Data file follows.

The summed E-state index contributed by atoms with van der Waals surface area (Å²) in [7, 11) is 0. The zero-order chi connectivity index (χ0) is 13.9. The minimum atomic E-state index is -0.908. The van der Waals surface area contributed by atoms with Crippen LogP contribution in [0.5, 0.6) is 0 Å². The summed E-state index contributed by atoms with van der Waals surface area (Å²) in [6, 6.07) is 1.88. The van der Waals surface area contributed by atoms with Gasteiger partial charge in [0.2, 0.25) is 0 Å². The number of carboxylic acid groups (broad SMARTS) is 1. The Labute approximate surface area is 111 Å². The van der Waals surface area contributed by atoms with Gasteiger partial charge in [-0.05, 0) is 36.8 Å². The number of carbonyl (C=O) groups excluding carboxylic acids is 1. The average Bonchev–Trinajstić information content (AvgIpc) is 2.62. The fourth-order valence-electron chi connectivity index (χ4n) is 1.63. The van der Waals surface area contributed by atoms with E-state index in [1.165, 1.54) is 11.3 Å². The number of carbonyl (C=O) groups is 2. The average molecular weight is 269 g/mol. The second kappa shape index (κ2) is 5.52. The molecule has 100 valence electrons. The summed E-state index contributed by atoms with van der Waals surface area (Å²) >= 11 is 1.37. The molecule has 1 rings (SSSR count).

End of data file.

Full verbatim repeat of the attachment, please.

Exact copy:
The summed E-state index contributed by atoms with van der Waals surface area (Å²) in [7, 11) is 0. The zero-order chi connectivity index (χ0) is 13.9. The minimum atomic E-state index is -0.908. The van der Waals surface area contributed by atoms with Crippen LogP contribution in [0.5, 0.6) is 0 Å². The summed E-state index contributed by atoms with van der Waals surface area (Å²) in [6, 6.07) is 1.88. The van der Waals surface area contributed by atoms with Gasteiger partial charge in [0.2, 0.25) is 0 Å². The number of carboxylic acid groups (broad SMARTS) is 1. The Labute approximate surface area is 111 Å². The van der Waals surface area contributed by atoms with Gasteiger partial charge in [-0.05, 0) is 36.8 Å². The number of carbonyl (C=O) groups excluding carboxylic acids is 1. The average Bonchev–Trinajstić information content (AvgIpc) is 2.62. The fourth-order valence-electron chi connectivity index (χ4n) is 1.63. The van der Waals surface area contributed by atoms with E-state index in [1.165, 1.54) is 11.3 Å². The number of carbonyl (C=O) groups is 2. The average molecular weight is 269 g/mol. The second kappa shape index (κ2) is 5.52. The molecule has 100 valence electrons. The summed E-state index contributed by atoms with van der Waals surface area (Å²) >= 11 is 1.37. The molecule has 1 rings (SSSR count).